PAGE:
First, this chapter develops original criteria – inclusiveness, discursiveness, and effectiveness – in order to map information and communication technologies’ uses in consultative processes that can be used for other cases of citizens’ constitutional reforms. Second, reviewing five constitutional consultations cases (Iceland, Estonia, Latvia, Luxembourg, and the German region North Rhine-Westphalia [NRW]), this chapter explores to what extent the opinions emerging online contribute to enriching the debate around the constitutional reforms and to what extent they were included in the consultative and law-drafting process.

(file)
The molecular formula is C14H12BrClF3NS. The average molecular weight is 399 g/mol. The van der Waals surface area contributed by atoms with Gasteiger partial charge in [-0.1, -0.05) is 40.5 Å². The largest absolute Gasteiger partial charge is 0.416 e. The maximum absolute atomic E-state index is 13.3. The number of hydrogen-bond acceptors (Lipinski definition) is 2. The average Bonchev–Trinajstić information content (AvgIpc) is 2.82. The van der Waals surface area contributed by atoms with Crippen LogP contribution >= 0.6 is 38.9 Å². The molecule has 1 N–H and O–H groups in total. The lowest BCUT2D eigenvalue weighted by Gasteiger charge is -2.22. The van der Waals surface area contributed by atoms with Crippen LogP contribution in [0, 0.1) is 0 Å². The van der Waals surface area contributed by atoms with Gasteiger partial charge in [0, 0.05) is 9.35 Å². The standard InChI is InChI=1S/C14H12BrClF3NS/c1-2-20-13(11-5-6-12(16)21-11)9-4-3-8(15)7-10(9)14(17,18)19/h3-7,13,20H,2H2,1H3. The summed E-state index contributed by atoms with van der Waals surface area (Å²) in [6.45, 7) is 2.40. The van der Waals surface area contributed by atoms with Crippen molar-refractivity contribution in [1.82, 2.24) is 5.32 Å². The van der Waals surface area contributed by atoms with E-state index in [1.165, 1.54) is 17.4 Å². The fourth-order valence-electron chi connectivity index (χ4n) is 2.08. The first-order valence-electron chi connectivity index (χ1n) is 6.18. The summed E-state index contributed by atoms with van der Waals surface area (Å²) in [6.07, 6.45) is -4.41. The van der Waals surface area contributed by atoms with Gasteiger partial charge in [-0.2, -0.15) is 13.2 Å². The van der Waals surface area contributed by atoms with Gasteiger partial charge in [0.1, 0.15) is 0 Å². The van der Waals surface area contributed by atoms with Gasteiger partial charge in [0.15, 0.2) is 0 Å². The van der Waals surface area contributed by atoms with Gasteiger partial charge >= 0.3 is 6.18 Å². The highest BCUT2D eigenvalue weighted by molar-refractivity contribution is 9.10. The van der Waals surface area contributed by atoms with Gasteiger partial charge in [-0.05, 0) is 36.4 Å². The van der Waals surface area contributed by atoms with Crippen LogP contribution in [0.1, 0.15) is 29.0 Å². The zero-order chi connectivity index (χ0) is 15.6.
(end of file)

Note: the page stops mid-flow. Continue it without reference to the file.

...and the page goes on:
Not surprisingly, the inclusion is low and self-selection shows a strong bias. Organized interest groups, younger age groups, formerly engaged citizens dominate the online participatory process, which is, in some cases, compensated by the introduction of mini-publics. In most cases, online deliberation had an impact on the drafting of the process, even if it is more-or-less straightforward, depending on several factors such as the publicization on the debates and participatory instruments, the role of political parties, politicians, or powerful civil society organizations and media supporting these instruments, or the level of preparedness and quality of online proposals.